Bigger, better, wetter…

Leading into event weekend the early to midweek rain forecast grew darker. The projected radar view of Virginia and into neighboring states looked like a bowl of spilled pea soup. The information coming from the organizers and the venue was hopeful yet cautious. HyperFest planners worked closely with Virginia International Raceway staffers to get the best out of what looked like a Slip-N-Slide on steroids.

This event, on the face leading in, looked similar in prediction to a certain music festival that is undergoing some hard scrutiny and an uncertain future. The difference is the scope and the planning outside of the actual race track.

Virginia International Raceway staff may be on hand but some events are hosted by the organizers who lease the track and facility. Such is the case for HyperFest and NASA Mid-Atlantic and a music festival that went way off course. The difference is that HyperFest looked ahead to the weather and made adjustments with caution in the forefront. The music festival had promoted the biggest and the largest and pushed the envelope of containment even if the weather had cooperated. Growth on foundation has made HyperFest a car party destination. Advertised growth without a real track record of success made the Blue Ridge Rock Festival flounder under its own weight with the weather as an added calamity.

A constant contact of planning for fans, ticket holders and vendors opened the week into the weekend. There were event bits moved forward and some cancelled outright. The ground was saturated and pooled so the off-road bits were taken off the schedule. The KONI Jet-Hot Downhill Attack and Motul / Speed Trend Burnout Contest were moved to Friday from Saturday. Fans were urged to be prepared with “shelter in place” plans and rain possibilities.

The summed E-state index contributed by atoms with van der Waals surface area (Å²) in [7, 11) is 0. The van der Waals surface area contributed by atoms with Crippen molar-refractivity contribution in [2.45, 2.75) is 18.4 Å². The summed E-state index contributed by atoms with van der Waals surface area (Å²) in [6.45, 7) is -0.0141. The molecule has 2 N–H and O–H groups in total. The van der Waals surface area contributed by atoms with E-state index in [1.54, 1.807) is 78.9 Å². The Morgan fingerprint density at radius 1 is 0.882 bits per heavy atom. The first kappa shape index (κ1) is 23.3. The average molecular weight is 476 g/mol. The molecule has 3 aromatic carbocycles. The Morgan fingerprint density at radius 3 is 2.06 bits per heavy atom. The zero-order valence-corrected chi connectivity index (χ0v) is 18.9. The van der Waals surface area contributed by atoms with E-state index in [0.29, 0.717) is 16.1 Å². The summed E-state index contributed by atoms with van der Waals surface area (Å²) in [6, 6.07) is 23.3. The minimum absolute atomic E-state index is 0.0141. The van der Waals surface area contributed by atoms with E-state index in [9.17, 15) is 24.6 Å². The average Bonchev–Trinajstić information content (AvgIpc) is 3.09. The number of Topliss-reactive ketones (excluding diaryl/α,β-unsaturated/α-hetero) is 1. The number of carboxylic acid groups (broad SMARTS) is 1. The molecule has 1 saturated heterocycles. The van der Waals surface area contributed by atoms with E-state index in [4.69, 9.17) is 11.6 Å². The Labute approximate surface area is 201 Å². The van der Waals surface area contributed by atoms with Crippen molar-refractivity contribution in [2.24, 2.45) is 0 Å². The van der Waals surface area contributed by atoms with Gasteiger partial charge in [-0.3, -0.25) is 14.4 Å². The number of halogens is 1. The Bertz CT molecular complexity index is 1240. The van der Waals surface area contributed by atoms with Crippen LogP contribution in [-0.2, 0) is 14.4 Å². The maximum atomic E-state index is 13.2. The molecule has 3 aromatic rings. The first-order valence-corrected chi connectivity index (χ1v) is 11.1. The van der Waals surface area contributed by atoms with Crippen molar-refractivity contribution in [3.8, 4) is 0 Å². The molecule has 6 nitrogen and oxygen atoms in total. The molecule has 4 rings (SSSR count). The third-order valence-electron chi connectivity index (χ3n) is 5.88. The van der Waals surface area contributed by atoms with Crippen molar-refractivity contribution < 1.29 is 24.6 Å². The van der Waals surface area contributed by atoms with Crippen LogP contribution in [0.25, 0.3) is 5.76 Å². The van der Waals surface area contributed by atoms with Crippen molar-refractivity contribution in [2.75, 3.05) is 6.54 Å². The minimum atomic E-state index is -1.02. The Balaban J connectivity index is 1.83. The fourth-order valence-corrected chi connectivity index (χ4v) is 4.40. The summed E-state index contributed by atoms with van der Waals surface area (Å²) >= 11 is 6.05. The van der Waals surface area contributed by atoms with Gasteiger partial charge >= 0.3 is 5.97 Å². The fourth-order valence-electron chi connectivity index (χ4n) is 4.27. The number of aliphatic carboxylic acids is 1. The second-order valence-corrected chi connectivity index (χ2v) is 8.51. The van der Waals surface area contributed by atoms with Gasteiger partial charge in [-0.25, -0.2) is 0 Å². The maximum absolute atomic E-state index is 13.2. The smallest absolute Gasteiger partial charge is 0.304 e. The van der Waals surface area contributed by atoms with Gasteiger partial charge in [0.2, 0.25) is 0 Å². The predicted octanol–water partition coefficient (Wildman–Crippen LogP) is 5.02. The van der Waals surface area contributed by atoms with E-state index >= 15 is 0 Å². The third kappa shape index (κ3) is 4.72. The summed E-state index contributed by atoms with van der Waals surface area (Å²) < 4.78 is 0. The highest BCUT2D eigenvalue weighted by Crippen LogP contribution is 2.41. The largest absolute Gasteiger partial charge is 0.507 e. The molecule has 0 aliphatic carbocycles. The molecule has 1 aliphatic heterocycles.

Club HyperFest (left) Motul / Speed Trend Burnout Contest (Right) Photos courtesy HyperFest

The oddity, as it played out, was the weather. Friday and Saturday were humid and cloudy. The rain did come but after sunset and hit or miss on evening activities. The toy ride KONI Attack hit just minutes after the rain did but added to the spectacle with no real need of water balloons from the gallery. The burnout lit up the smoke with lights and sound and the rain faded into the later hours.
Saturday was also mostly opposite of the previous forecast. The rain came but later and patchy as the lasers and lights lit the night over Club Hyperfest.

The racing… The drifting… The stunt and car shows and presentations went off under cloudy but dry skies. Fans that had tickets and fans that came as the weather opened up were treated to the show and shows that make HyperFest.

This party transcends the traditional car racing event. NASA Mid-Atlantic racing put on a full course show with cars from across the spectrum. Results can be found on the NASA website. Motorcycle high jump trick shows, tandem drifting, video gaming and RC drift with music and Paul Reed Smith guitars were tapped with ride-alongs and open fan participation. The weekend shaped up well beyond the damp predictions.

The baseline is that this is a “car” event that combines motors and a little mayhem. There is a sense of the unpredictable and the unhinged at HyperFest. It’s much like drifting… Going sideways but with control and style. The planning and the attention set the foundation for the weekend so there was flexibility to make adjustments as needed. That is why HyperFest makes moves forward and a music festival stumbles.

Look forward to the next HyperFest for 2025. Look ahead for the schedule at Virginia International Raceway for the remainder of 2024. IMSA, Fanatec GT and the VIR SpeedTour are big shows on easy tickets for race fans at VIR.

We have some photos from Haltech HyperFest. Just a few…